Douglas J. Epstein
The information listed below is current as of the date the transcript was finalized.
Abstract of Interview
Douglas J. Epstein was born in St. John’s, Newfoundland, Canada, where he lived for about five years. At that time his parents divorced, and he and his mother and three older siblings went to live in Montreal, Québec, Canada; his father remained in St. John’s, so the two did not see each other much. Epstein’s best childhood memories are of summers spent at camp, with a week-long canoe trip at one of the nearby national or provincial wildernesses. School he found uninspiring, though he thought his education was relatively good. Because of the Separatist movement 70-80% of his classes in junior high were in French; in high school only about 40%. He did like his high-school science classes, taking as many as he could. He liked the order and logic of science. He spent his CÉGEP (Collège d’enseignement général et professionnel) year fascinated by tapeworms and the logic of their design.
Because his friends were all going to McGill University, Epstein thought he would go there too. Accepted into the arts division, he decided to matriculate instead at Concordia University, which had a good science program. There he discovered genetics. He believes that the small classes and the access he had to good teachers at Concordia were very beneficial to him, allowing him to transfer to McGill after a year. There he did very well and received an excellent education. He had expected to go to medical school, but spending several summers as an orderly at the Sir Mortimer B. Davis Jewish General Hospital, where his mother worked, convinced him otherwise. He had found Michel Vekemans’ lectures about Down syndrome embryos fascinating, and he decided to pursue a PhD.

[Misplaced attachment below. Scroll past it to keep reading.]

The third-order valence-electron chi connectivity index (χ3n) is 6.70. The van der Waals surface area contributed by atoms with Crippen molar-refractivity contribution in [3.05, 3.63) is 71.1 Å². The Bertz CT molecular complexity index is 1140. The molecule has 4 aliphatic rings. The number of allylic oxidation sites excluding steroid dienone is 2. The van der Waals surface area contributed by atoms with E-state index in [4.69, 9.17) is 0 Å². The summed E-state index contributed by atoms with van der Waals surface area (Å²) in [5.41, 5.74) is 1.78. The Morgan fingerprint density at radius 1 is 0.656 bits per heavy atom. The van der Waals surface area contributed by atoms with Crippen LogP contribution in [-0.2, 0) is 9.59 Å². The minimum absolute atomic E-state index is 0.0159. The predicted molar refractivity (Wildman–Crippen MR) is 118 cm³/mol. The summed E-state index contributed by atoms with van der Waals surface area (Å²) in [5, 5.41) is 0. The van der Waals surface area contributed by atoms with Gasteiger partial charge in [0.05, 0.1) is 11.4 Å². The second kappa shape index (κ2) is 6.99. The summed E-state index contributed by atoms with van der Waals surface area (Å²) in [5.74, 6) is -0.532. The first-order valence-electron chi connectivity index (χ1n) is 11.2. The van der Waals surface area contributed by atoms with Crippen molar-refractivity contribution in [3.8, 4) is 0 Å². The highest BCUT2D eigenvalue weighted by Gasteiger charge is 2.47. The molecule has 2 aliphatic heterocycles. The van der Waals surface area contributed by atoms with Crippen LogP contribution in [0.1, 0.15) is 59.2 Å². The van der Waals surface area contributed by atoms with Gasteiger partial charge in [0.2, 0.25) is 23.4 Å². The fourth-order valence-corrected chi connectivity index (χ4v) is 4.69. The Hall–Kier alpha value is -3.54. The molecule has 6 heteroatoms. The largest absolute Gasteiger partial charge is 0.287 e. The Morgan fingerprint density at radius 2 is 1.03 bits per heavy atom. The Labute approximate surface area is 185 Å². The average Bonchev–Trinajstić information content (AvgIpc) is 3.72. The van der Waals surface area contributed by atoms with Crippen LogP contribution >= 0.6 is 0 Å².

It was customary then to get a master’s degree, so Epstein joined Vekemans’ lab, where Epstein used his Down syndrome lab work as his master’s thesis. He did not think, though, that he could go further with this research subject, so he decided to investigate the genetic basis of neural tube defects using Daphne Trasler’s mice, hoping to identify the mutation. Since Vekemans was moving to France, Epstein worked in Philippe Gros’ lab, and Trasler became Epstein’s de facto advisor. During his graduate school career Epstein published eight papers, five as first author. He also met his future wife.
By this time the neural development field was booming. Andrew McMahon moved from Roche Institute of Molecular Biology to Harvard University and offered Epstein a postdoc in his (McMahon’s) lab. Epstein then decided to move to Alexandra Joyner’s lab at Skirball Institute of Biomolecular Medicine at New York University School of Medicine to work on sonic hedgehog gene expression in the nervous system.
After this postdoc Epstein accept an assistant professorship of genetics at the University of Pennsylvania, where his research continues to find new ways in which hedgehog is crucial to neurogenesis; he believes that this work will provide a clearer understanding of diseases caused by alteration in gene function and expression. In addition to running his own lab, Epstein continues to publish, to write grants, and to attempt to balance life with his wife and two children with his life at the lab. He has won numerous awards, including the Pew Scholars in the Biomedical Sciences Award.
Skirball Institute of Biomolecular Medicine, New York University School of Medicine
University of Pennsylvania Medical School
|1987 to 1988||
Graduate Studentship; McGill Center for the Study of Reproduction
|1990 to 1991||
Predoctoral Studentship, Fonds de la recherché en sante du Québec (FRSQ)
|1991 to 1992||
Predoctoral Studentship, Fonds pour la formation de chercheurs et l’aide a la recherché (FCAR)
|1992 to 1993||
Predoctoral Studentship, David Stewart Memorial Fellowship Faculty of Graduate Studies and Research, McGill University